Executive Director at Business Partners Limited, Rayna Dolphin reports on the results of the Q4 2021 SME Index
There has been a significant uplift in business confidence amongst South African small business owners, returning levels to those pre-COVID, despite a number of ongoing market challenges. According to the Q4 2021 SME Index conducted by specialist business financier, Business Partners Limited, the confidence that small-and-medium-sized enterprise (SME) owners have that their businesses will grow in the next 12 months has increased to 71% – up almost 40 percent from the previous quarter. A holistic view of the index points to an overarching outlook that is positive, although several socioeconomic, political and infrastructural challenges continue to necessitate prudence and a degree of caution.
Commenting on the results of the SME Index, Rayna Dolphin, Executive Director at Business Partners Limited explains: “When we compare the results of the Q4 2021 SME Index with the results of the previous quarter, we see an undeniable shift towards a more positive sentiment, a shift that we hope will continue into the first quarter of 2022.”
The third quarter of 2021 proved decidedly difficult for South African SMEs. The increase in frequency of loadshedding and a record petrol price hike were among the market factors impacting business confidence.
The results of the Q4 2021 SME Index paint a different picture, despite many of the same market challenges continuing to impact businesses. Relaxed COVID-19 restrictions seem to have made a marked impact on business confidence, with just under 80% of small businesses claiming that they felt optimistic about the ‘return to normal,’ and were ready to kickstart the country’s economy.
Dolphin expands: “A number of other findings support the positive upturn in business confidence amongst South African SMEs, suggesting that business owners have transcended ‘survival mode’ and the struggle to stay afloat and are beginning to consider other important market indicators that are imperative for their future sustainability and growth. 71% of survey respondents demonstrated a high level of confidence that economic recovery will start to take shape in 2022.”
In general, the improved confidence and sentiment is across multiple segments of the SME Index, returning to levels last seen in the second quarter of 2019. All things being equal, the prevailing sentiment amongst small businesses indicates that the ‘worst is over.’ This is supported by the South African Chamber of Commerce and Industry’s (SACCI) January 2022 SACCI Business Confidence Index, which after an excessive drop in business confidence levels since 2020, has begun to exhibit signs of gradual recovery.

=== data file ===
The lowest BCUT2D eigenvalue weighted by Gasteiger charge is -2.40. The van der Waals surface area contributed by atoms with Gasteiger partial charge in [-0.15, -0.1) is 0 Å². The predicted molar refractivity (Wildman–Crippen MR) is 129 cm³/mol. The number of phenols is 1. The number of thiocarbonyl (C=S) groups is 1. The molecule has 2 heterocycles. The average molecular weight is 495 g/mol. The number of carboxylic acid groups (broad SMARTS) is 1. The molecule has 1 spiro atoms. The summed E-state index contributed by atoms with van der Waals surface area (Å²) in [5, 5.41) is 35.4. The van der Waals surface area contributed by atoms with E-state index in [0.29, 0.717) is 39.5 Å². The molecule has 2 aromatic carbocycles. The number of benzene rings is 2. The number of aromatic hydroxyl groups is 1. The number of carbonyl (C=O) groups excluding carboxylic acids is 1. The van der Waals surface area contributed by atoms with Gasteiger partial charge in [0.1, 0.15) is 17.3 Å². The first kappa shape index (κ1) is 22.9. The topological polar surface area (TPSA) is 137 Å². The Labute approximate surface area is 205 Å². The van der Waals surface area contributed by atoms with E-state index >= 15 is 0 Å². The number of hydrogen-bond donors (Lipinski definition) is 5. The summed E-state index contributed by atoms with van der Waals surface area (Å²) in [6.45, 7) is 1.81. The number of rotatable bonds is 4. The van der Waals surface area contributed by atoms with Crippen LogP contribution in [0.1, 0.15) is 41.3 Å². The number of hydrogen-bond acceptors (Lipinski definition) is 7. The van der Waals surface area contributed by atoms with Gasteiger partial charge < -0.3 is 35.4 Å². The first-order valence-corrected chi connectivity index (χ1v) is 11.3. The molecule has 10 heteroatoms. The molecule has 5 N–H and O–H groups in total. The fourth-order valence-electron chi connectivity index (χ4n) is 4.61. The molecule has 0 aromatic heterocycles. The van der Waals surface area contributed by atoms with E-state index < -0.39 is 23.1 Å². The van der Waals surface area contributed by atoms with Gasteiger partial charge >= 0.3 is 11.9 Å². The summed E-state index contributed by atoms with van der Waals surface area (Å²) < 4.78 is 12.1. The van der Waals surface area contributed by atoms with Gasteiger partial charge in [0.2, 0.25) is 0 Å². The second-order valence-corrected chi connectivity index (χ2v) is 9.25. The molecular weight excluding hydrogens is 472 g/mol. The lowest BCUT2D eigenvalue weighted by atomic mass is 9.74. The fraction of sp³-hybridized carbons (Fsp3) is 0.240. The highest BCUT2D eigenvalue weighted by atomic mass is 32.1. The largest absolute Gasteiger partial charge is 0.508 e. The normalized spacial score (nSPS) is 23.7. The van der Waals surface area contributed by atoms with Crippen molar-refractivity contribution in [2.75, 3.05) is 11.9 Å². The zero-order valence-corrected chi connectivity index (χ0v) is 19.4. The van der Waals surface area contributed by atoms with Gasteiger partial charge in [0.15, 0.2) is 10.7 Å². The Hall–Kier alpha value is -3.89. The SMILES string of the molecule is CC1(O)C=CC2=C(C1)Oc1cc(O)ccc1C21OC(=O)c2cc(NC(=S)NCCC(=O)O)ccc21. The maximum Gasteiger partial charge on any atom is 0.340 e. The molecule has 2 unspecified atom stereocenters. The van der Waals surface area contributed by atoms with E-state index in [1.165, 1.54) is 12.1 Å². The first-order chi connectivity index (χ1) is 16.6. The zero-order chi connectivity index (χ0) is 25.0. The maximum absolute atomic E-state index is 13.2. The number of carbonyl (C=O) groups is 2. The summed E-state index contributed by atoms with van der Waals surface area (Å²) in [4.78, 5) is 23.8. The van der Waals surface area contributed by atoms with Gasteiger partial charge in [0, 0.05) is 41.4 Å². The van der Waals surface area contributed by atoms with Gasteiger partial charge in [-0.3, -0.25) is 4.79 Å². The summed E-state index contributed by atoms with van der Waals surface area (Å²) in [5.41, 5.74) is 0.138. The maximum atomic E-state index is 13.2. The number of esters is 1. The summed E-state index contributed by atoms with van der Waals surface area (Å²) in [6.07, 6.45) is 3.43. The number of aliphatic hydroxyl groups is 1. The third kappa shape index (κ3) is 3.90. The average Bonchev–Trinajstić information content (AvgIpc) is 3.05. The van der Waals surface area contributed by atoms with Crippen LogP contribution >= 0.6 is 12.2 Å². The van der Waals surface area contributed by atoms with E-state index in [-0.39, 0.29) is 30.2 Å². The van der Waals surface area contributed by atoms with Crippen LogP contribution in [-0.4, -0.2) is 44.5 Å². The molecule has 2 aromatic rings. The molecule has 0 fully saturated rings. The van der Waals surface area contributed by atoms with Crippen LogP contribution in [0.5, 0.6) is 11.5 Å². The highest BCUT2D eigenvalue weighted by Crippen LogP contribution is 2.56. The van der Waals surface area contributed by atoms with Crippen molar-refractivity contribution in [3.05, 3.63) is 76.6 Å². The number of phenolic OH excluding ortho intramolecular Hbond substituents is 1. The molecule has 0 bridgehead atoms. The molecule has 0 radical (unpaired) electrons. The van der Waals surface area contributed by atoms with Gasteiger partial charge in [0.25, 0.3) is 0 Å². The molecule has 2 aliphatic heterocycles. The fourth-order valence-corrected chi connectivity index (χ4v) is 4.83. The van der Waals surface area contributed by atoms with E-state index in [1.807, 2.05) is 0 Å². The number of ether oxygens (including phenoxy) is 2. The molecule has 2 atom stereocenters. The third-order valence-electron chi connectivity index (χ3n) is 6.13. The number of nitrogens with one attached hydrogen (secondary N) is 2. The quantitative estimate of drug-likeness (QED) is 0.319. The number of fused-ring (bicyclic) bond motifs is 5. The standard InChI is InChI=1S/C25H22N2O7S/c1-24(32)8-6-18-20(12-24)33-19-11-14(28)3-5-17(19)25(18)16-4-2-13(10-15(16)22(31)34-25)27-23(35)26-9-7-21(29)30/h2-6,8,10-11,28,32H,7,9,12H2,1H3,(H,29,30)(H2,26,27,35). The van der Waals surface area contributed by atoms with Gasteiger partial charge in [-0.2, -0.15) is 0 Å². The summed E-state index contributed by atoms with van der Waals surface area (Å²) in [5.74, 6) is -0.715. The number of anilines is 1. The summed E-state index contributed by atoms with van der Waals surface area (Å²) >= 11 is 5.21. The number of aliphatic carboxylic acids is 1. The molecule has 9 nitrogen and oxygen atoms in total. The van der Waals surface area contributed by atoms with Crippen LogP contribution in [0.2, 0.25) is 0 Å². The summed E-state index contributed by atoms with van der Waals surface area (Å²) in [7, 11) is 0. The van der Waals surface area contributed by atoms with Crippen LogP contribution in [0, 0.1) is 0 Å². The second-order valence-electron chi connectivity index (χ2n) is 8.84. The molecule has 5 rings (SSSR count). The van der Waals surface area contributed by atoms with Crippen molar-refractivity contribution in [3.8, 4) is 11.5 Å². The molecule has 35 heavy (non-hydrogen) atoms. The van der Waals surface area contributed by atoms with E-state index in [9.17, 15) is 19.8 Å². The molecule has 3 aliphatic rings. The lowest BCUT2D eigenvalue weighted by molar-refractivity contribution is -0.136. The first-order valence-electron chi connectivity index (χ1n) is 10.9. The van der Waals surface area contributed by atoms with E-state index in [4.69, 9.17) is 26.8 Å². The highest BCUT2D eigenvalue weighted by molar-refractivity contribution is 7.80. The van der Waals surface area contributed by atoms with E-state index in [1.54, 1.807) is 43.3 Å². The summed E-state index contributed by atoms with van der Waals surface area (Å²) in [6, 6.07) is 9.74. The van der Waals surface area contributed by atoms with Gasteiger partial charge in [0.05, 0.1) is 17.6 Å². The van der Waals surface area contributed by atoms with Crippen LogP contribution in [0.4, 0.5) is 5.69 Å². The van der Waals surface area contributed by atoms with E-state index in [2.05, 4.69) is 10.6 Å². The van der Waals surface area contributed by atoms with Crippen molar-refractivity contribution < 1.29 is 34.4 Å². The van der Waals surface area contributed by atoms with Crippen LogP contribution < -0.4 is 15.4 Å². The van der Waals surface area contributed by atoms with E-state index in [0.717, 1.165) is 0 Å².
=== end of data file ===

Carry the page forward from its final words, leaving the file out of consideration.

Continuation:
SACCI attributes the return to stability in confidence levels, to sub-indices such as increased merchandise export volumes, more new vehicle sales and higher share prices on the JSE. It cautions, however, that high inflation, lower international commodity prices and higher debt servicing costs will continue to erode confidence in 2022.
Reflecting this same cautious outlook, the Q4 2021 SME Index showed that 46% of small businesses suffered a decline in productivity due to the reintroduction of loadshedding in the second week of October 2021. Encouragingly, 41% of respondents claim to have measures in place to mitigate the impact of loadshedding.
Perhaps unsurprisingly, 88% of respondents were impacted by the record-high petrol price hike that occurred in December 2021 resulting in 31% of small businesses being forced to increase their prices, while 22% reduced their business travel or deliveries. On a positive note, a further 35% found ways to cut costs and adapt, demonstrating just how resilient the local SME market is.
The top three challenges that SMEs expect to face in the first six months of 2022 remain cashflow, economic conditions and funding.
Regulatory challenges also remain foremost in the minds of entrepreneurs, and they seem to be seeing some positive developments on their horizons. In the fourth quarter of 2021, general levels of confidence that the current labour laws are conducive to the growth of South African business were on the rise (45% in Q4 2021 vs 20% in Q3 2021). An increased number of SMEs were also of the opinion that the government is doing enough to foster SME development (34% Q4 2021 vs 15% in Q3 2021). This may be due to government’s communication around plans to tackle issues of bureaucracy in business.
Dolphin concludes: “As a company, we continue to support small businesses by providing funding, mentorship and technical assistance. We understand that over the past two years SMEs have had to adapt their business models and find solutions to overcome several challenges. Overall, we are encouraged by the fact that confidence amongst small business owners is rising – we see this as a sign that they are ready to play a central role in South Africa’s journey to economic recovery.”